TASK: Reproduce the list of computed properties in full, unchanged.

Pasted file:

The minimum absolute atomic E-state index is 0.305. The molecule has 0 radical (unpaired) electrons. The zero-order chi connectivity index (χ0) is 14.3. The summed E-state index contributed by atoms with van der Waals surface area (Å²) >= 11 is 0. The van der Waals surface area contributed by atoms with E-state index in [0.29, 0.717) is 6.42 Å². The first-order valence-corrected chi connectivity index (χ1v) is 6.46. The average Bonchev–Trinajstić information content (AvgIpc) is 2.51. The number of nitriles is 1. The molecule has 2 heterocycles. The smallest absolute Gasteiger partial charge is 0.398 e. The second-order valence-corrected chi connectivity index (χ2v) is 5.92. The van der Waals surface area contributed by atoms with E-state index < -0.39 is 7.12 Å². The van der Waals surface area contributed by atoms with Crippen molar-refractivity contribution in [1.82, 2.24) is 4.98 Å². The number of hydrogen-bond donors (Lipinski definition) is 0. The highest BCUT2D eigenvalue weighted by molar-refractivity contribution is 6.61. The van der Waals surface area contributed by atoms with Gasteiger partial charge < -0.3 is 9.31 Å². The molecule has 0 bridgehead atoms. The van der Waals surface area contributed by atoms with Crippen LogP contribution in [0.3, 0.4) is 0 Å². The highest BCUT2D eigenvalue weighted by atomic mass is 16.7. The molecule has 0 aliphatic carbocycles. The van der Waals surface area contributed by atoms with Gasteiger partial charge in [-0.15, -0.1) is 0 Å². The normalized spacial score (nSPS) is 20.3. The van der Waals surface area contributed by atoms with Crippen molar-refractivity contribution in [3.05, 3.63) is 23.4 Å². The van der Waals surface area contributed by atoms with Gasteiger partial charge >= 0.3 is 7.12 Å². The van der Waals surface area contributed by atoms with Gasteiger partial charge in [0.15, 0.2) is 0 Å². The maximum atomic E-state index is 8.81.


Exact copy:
The minimum absolute atomic E-state index is 0.305. The molecule has 0 radical (unpaired) electrons. The zero-order chi connectivity index (χ0) is 14.3. The summed E-state index contributed by atoms with van der Waals surface area (Å²) >= 11 is 0. The van der Waals surface area contributed by atoms with E-state index in [0.29, 0.717) is 6.42 Å². The first-order valence-corrected chi connectivity index (χ1v) is 6.46. The average Bonchev–Trinajstić information content (AvgIpc) is 2.51. The number of nitriles is 1. The molecule has 2 heterocycles. The smallest absolute Gasteiger partial charge is 0.398 e. The second-order valence-corrected chi connectivity index (χ2v) is 5.92. The van der Waals surface area contributed by atoms with E-state index < -0.39 is 7.12 Å². The van der Waals surface area contributed by atoms with Crippen molar-refractivity contribution in [1.82, 2.24) is 4.98 Å². The number of hydrogen-bond donors (Lipinski definition) is 0. The highest BCUT2D eigenvalue weighted by molar-refractivity contribution is 6.61. The van der Waals surface area contributed by atoms with Gasteiger partial charge < -0.3 is 9.31 Å². The molecule has 0 bridgehead atoms. The van der Waals surface area contributed by atoms with Crippen LogP contribution in [0.3, 0.4) is 0 Å². The highest BCUT2D eigenvalue weighted by atomic mass is 16.7. The molecule has 0 aliphatic carbocycles. The van der Waals surface area contributed by atoms with Gasteiger partial charge in [-0.15, -0.1) is 0 Å². The normalized spacial score (nSPS) is 20.3. The van der Waals surface area contributed by atoms with Crippen molar-refractivity contribution in [3.05, 3.63) is 23.4 Å². The van der Waals surface area contributed by atoms with Gasteiger partial charge >= 0.3 is 7.12 Å². The van der Waals surface area contributed by atoms with Gasteiger partial charge in [0.15, 0.2) is 0 Å². The maximum atomic E-state index is 8.81.